While this new threat has thus far been directed only to K12, institutions of higher education should know that they are required to notify the Office of Federal Student Aid (FSA) of data breaches via email pursuant to the GLBA Act, and your Title IV participation and SAIG agreements. Additional proactive tools for institutions of higher education are available at our Cybersecurity page on ifap.ed.gov.
Data Breach or PII Exposure Exercises
The following two exercises ask you to consider the appropriate actions to take in the event of a data breach or personally identifiable information (PII) exposure. After reading each slide, consider your next course of action, and list the steps you'd take. Then, move to the next slide.
Questions and Considerations for Cloud Providers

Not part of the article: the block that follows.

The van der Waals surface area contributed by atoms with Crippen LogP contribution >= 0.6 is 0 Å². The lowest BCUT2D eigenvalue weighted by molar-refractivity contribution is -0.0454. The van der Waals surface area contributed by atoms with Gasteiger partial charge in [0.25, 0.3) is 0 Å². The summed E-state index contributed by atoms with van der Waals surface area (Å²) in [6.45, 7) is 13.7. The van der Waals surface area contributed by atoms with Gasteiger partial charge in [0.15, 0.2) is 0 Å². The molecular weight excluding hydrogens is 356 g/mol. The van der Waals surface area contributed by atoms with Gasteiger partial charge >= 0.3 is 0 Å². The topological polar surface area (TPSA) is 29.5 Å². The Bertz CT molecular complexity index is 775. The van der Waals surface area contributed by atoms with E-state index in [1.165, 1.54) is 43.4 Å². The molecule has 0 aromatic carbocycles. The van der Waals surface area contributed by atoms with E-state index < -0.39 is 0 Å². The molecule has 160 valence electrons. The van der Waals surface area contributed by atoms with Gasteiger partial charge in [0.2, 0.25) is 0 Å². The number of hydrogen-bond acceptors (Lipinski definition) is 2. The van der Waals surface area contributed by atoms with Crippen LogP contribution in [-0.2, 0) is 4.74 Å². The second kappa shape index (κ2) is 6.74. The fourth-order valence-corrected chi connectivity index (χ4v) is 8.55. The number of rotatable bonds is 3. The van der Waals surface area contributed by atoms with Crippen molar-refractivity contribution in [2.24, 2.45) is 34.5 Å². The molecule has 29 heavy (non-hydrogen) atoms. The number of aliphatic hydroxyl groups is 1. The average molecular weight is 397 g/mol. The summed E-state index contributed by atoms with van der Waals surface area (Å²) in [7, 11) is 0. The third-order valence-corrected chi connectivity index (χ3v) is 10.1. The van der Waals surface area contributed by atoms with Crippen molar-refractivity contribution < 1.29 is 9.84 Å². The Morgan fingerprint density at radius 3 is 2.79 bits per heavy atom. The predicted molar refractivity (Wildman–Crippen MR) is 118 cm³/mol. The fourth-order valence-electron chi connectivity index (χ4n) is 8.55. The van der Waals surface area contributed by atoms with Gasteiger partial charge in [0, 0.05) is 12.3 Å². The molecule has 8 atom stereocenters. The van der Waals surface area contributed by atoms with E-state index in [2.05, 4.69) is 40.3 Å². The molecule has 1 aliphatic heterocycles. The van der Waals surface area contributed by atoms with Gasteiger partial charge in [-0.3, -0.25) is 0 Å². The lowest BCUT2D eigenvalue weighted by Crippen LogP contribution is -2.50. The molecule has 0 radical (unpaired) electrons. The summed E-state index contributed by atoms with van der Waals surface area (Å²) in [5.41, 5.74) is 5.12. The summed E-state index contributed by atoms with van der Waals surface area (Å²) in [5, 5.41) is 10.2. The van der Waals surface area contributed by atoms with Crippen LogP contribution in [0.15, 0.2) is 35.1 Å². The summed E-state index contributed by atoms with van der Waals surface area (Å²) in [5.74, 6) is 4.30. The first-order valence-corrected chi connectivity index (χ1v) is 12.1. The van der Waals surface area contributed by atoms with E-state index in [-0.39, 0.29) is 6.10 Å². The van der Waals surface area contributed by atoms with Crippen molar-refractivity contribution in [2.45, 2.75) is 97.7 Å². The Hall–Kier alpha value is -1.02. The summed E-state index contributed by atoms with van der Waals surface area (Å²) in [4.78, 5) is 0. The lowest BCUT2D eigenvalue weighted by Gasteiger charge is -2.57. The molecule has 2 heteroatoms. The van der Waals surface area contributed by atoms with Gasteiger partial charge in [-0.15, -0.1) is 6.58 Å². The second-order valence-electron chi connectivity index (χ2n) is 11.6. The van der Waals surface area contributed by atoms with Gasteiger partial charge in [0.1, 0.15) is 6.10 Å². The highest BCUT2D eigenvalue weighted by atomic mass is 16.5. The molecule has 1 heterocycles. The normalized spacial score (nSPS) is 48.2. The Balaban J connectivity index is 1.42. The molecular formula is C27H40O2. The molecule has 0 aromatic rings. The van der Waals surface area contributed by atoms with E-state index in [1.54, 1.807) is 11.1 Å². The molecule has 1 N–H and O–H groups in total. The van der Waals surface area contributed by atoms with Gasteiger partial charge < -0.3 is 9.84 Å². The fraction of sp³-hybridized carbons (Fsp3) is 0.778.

If your district is considering moving its data to a cloud provider, there are some basic questions to ask in order to determine if this host environment can safely and effectively store your sensitive data. Click the key words below to learn more.
The EDUCAUSE HEISC assessment tool was created to evaluate the maturity of higher education information security programs using as a framework the International Organization for Standardization (ISO) 27002:2013 "Information Technology Security Techniques. Code of Practice for Information Security Management."